11. The reason there isn't a generic seek in CBM DOS is because of the way files are built. Seeking to a given offset in a file is an O(N) operation, because you have to get the first block, use it to find the track and sector of the second block, and lather rinse repeat until you get to block N where you want to read some data. CBM DOS did include relative files which did support a record number based seek for up to 254 byte records (if I remember limits correctly). FAT based file systems have a global file allocation table so that one can much more quickly follow the chain of clusters (assuming a relatively fragmentation free file system image and enough memory to hold the entire FAT). This is much easier said than done though because the FAT per Microsoft must include a minimum 65527 clusters to qualify as FAT32. Given that each entry is 32 bits, that means that we're looking at about 256 KB. A highly fragmented file could be almost as bad to seek in from the perspective of an X16. Relative files had the benefit of being processed on the drive. The C64 only had to say "give me record X" and by magic the drive satisfied the request. FAT32 really isn't designed with a 6502 in mind. The potentially good news is that there is code in ROM for a fat32_seek operation: https://github.com/commanderx16/x16-rom/blob/a200d6266038fc5ff506280e70383e5774bd0ac9/dos/fat32/fat32.s ... this should make it possible for one to seek at some point, even if it isn't implemented in the cc64 library today.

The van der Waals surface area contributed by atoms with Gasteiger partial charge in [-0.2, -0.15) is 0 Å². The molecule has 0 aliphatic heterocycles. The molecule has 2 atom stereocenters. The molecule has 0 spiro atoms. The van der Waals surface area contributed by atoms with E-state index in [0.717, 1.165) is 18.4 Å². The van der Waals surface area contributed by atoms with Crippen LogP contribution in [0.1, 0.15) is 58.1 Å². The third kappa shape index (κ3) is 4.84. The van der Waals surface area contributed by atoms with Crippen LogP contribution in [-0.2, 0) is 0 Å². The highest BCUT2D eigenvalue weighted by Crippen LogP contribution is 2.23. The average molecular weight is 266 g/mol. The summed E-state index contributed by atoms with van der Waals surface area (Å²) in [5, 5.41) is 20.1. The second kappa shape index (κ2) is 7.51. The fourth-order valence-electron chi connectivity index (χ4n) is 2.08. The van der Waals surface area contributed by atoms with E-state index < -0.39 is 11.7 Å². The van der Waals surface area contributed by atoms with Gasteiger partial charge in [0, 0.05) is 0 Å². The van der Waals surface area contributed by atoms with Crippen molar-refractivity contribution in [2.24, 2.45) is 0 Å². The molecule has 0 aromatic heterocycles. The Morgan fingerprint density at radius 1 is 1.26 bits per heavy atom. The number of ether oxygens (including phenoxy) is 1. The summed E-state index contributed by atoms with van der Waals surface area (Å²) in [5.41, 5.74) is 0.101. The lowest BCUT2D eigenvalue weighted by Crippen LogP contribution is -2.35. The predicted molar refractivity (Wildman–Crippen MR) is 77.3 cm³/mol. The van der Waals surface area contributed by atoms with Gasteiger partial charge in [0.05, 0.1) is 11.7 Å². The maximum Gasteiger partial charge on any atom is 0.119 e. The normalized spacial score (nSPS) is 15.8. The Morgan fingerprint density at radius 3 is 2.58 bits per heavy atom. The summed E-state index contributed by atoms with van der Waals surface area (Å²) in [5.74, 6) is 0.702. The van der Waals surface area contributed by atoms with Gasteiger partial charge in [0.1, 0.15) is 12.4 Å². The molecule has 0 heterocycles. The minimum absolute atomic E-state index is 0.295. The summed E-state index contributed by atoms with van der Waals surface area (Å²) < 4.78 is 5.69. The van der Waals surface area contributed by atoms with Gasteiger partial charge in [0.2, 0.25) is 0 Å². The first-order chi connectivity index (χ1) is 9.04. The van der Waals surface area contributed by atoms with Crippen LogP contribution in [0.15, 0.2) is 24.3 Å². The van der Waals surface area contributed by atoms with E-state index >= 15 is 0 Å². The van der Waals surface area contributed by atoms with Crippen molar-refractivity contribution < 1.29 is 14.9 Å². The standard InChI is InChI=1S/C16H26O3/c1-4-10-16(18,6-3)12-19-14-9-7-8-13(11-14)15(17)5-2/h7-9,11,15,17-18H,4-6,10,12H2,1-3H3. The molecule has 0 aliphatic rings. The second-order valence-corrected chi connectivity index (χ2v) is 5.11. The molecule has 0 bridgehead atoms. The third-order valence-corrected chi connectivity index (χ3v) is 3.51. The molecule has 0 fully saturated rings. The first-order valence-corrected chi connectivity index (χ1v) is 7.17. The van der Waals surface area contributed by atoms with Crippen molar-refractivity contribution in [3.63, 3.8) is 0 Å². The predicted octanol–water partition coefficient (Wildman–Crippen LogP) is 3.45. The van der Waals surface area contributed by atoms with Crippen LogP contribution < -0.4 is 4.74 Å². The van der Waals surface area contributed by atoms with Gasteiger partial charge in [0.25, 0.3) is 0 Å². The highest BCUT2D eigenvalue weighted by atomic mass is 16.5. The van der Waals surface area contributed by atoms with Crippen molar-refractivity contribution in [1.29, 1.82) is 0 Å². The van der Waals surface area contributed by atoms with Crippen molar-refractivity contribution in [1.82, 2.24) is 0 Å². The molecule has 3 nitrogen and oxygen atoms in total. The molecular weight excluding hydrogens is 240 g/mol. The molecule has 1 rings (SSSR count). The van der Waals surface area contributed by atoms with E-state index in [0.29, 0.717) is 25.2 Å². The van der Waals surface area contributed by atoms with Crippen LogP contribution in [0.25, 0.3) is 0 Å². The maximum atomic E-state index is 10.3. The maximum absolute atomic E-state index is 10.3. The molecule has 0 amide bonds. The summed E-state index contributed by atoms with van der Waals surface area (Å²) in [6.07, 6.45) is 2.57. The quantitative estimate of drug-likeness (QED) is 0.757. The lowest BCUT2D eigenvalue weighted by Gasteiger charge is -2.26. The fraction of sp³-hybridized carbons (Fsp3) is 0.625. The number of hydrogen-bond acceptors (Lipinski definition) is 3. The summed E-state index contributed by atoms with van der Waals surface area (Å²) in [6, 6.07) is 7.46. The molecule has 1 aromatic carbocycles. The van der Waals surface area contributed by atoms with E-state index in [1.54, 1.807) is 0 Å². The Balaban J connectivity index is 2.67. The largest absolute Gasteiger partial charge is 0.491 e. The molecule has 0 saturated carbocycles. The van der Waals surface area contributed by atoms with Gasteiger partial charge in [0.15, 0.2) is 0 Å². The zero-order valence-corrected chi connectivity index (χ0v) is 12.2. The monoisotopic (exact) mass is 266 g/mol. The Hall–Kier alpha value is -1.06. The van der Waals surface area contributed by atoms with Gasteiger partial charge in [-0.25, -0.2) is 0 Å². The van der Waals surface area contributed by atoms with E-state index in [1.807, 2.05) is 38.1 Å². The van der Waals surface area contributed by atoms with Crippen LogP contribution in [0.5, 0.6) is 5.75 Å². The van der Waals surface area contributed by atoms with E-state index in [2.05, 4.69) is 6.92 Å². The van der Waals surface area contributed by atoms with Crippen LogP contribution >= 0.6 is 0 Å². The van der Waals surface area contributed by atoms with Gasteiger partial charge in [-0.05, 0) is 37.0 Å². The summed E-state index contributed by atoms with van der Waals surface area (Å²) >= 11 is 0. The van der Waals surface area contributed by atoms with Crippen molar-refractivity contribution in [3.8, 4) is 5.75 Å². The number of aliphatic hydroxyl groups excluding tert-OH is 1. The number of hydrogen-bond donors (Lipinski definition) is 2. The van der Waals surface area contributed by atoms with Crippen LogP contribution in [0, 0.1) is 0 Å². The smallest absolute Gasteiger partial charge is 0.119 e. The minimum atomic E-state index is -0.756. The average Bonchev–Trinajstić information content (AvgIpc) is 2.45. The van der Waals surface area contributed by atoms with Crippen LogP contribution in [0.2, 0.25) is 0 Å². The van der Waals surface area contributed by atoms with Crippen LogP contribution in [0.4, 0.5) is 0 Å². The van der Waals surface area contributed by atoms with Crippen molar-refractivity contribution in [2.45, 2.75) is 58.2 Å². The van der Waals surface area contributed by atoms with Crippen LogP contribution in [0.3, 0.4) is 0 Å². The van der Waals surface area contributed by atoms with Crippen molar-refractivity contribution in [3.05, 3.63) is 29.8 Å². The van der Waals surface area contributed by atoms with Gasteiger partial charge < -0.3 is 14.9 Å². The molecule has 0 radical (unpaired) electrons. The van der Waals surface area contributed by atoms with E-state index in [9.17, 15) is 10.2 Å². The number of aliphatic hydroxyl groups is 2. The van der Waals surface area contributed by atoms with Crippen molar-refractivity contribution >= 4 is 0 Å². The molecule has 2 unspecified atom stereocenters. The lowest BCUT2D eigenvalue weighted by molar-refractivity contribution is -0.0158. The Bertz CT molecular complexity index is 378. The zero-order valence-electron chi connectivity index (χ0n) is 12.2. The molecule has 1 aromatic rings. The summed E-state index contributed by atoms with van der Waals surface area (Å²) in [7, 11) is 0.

12. I know your pain. I bought the Ultimate Hacking Keyboard (with a name like that, why not) when it was crowd funding a few years ago. They were slow to deliver everything, but they did (which I can't say about every thing I've ever kicked money into). It has been awesome being able to position the halves independently and do most everything from the keyboard itself. My only really problem is my N key is getting fidgety after several years of heavy use. It is an open source design and I can replace the switch myself, but it still "works" and it lives by the credo "if one N is good, two are better!" (most of the time) Actually, I bought two of them, along with two expansion modules for each I can mouse from the keyboard or my recently delivered thumb trackball. Really has been a great keyboard for me personally, but it was not inexpensive. Since it is a programmable keyboard, and I can put multiple configurations in it that are a hotkey away, I really ought to see if WASD keycaps would fit it (I expect they would). This isn't my personal keyboard, just a representative one I found online. Instead of the QWR "QWERTY" mode ID, mine reads SDR. Because why wouldn't it?